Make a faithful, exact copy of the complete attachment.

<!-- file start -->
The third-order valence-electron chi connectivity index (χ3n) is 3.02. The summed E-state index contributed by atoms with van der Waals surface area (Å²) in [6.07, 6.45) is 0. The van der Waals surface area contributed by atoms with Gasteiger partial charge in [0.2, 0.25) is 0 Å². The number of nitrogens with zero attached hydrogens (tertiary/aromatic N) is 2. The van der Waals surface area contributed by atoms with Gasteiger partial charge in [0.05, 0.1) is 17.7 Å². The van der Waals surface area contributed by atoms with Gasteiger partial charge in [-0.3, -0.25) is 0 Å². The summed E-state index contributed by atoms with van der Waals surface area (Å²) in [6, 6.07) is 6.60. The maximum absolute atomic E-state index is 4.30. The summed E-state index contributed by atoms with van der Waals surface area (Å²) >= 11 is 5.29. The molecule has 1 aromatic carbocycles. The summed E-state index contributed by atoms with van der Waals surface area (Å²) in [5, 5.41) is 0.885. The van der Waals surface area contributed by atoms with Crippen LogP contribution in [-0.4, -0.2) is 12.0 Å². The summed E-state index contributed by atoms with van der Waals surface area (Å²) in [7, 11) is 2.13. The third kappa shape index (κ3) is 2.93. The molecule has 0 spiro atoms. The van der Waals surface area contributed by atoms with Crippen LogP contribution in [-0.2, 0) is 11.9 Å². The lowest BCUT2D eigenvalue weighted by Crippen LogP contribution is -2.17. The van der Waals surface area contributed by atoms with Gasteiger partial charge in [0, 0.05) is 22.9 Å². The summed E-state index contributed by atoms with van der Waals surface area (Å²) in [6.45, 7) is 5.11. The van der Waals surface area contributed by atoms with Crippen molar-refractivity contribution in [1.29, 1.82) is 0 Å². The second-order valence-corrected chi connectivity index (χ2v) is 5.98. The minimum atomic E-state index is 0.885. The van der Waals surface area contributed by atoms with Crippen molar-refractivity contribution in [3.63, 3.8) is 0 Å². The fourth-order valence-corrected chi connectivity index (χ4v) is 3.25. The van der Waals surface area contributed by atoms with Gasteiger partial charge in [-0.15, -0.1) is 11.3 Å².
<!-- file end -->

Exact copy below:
The third-order valence-electron chi connectivity index (χ3n) is 3.02. The summed E-state index contributed by atoms with van der Waals surface area (Å²) in [6.07, 6.45) is 0. The van der Waals surface area contributed by atoms with Gasteiger partial charge in [0.2, 0.25) is 0 Å². The number of nitrogens with zero attached hydrogens (tertiary/aromatic N) is 2. The van der Waals surface area contributed by atoms with Gasteiger partial charge in [0.05, 0.1) is 17.7 Å². The van der Waals surface area contributed by atoms with Gasteiger partial charge in [-0.3, -0.25) is 0 Å². The summed E-state index contributed by atoms with van der Waals surface area (Å²) in [6, 6.07) is 6.60. The maximum absolute atomic E-state index is 4.30. The summed E-state index contributed by atoms with van der Waals surface area (Å²) >= 11 is 5.29. The molecule has 1 aromatic carbocycles. The summed E-state index contributed by atoms with van der Waals surface area (Å²) in [5, 5.41) is 0.885. The van der Waals surface area contributed by atoms with Crippen LogP contribution in [-0.4, -0.2) is 12.0 Å². The summed E-state index contributed by atoms with van der Waals surface area (Å²) in [7, 11) is 2.13. The third kappa shape index (κ3) is 2.93. The molecule has 0 spiro atoms. The van der Waals surface area contributed by atoms with Crippen LogP contribution in [-0.2, 0) is 11.9 Å². The lowest BCUT2D eigenvalue weighted by Crippen LogP contribution is -2.17. The van der Waals surface area contributed by atoms with Gasteiger partial charge in [0, 0.05) is 22.9 Å². The summed E-state index contributed by atoms with van der Waals surface area (Å²) in [6.45, 7) is 5.11. The van der Waals surface area contributed by atoms with Crippen molar-refractivity contribution in [1.29, 1.82) is 0 Å². The second-order valence-corrected chi connectivity index (χ2v) is 5.98. The minimum atomic E-state index is 0.885. The van der Waals surface area contributed by atoms with Crippen molar-refractivity contribution in [3.63, 3.8) is 0 Å². The fourth-order valence-corrected chi connectivity index (χ4v) is 3.25. The van der Waals surface area contributed by atoms with Gasteiger partial charge in [-0.15, -0.1) is 11.3 Å².